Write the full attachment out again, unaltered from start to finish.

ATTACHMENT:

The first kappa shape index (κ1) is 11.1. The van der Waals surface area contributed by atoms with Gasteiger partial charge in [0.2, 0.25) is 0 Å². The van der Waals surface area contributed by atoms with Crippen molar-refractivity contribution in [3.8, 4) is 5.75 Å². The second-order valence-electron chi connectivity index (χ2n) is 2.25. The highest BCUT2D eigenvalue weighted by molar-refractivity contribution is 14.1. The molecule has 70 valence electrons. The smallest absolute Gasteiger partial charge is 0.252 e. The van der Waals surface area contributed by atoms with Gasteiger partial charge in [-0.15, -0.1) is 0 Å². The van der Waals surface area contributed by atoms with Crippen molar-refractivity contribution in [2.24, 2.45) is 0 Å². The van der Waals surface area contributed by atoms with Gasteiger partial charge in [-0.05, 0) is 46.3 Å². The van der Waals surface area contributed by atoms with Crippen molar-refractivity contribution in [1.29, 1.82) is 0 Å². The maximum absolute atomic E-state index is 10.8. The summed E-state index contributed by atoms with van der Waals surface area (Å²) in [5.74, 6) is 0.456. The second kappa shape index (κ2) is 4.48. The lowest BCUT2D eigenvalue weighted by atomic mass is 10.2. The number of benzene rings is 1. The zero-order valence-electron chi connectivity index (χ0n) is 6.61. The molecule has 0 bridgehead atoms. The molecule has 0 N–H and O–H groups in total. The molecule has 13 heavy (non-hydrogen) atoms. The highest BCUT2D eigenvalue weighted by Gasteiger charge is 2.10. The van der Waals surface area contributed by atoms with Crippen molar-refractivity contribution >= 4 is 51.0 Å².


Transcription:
The first kappa shape index (κ1) is 11.1. The van der Waals surface area contributed by atoms with Gasteiger partial charge in [0.2, 0.25) is 0 Å². The van der Waals surface area contributed by atoms with Crippen molar-refractivity contribution in [3.8, 4) is 5.75 Å². The second-order valence-electron chi connectivity index (χ2n) is 2.25. The highest BCUT2D eigenvalue weighted by molar-refractivity contribution is 14.1. The molecule has 70 valence electrons. The smallest absolute Gasteiger partial charge is 0.252 e. The van der Waals surface area contributed by atoms with Gasteiger partial charge in [-0.15, -0.1) is 0 Å². The van der Waals surface area contributed by atoms with Crippen molar-refractivity contribution in [2.24, 2.45) is 0 Å². The van der Waals surface area contributed by atoms with Gasteiger partial charge in [-0.05, 0) is 46.3 Å². The van der Waals surface area contributed by atoms with Crippen molar-refractivity contribution in [1.29, 1.82) is 0 Å². The maximum absolute atomic E-state index is 10.8. The summed E-state index contributed by atoms with van der Waals surface area (Å²) in [5.74, 6) is 0.456. The second kappa shape index (κ2) is 4.48. The lowest BCUT2D eigenvalue weighted by atomic mass is 10.2. The number of benzene rings is 1. The zero-order valence-electron chi connectivity index (χ0n) is 6.61. The molecule has 0 bridgehead atoms. The molecule has 0 N–H and O–H groups in total. The molecule has 13 heavy (non-hydrogen) atoms. The highest BCUT2D eigenvalue weighted by Gasteiger charge is 2.10. The van der Waals surface area contributed by atoms with Crippen molar-refractivity contribution >= 4 is 51.0 Å².